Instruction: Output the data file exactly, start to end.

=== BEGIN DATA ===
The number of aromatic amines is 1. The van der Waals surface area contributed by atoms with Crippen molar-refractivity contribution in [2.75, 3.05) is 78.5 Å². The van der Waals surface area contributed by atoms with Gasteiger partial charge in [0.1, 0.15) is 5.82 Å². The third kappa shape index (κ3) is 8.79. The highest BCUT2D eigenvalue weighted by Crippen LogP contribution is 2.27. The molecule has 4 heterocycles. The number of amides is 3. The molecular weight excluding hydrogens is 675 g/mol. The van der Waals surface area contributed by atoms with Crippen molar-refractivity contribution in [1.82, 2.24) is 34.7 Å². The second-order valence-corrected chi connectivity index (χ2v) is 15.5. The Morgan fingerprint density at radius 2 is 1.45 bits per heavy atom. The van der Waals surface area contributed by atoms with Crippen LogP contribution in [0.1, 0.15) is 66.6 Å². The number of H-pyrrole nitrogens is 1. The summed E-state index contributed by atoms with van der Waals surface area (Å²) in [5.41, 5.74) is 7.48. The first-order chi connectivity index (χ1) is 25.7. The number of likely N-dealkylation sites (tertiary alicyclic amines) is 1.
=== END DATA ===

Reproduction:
The number of aromatic amines is 1. The van der Waals surface area contributed by atoms with Crippen molar-refractivity contribution in [2.75, 3.05) is 78.5 Å². The van der Waals surface area contributed by atoms with Gasteiger partial charge in [0.1, 0.15) is 5.82 Å². The third kappa shape index (κ3) is 8.79. The highest BCUT2D eigenvalue weighted by Crippen LogP contribution is 2.27. The molecule has 4 heterocycles. The number of amides is 3. The molecular weight excluding hydrogens is 675 g/mol. The van der Waals surface area contributed by atoms with Crippen molar-refractivity contribution in [1.82, 2.24) is 34.7 Å². The second-order valence-corrected chi connectivity index (χ2v) is 15.5. The Morgan fingerprint density at radius 2 is 1.45 bits per heavy atom. The van der Waals surface area contributed by atoms with Crippen LogP contribution in [0.1, 0.15) is 66.6 Å². The number of H-pyrrole nitrogens is 1. The summed E-state index contributed by atoms with van der Waals surface area (Å²) in [5.41, 5.74) is 7.48. The first-order chi connectivity index (χ1) is 25.7. The number of likely N-dealkylation sites (tertiary alicyclic amines) is 1.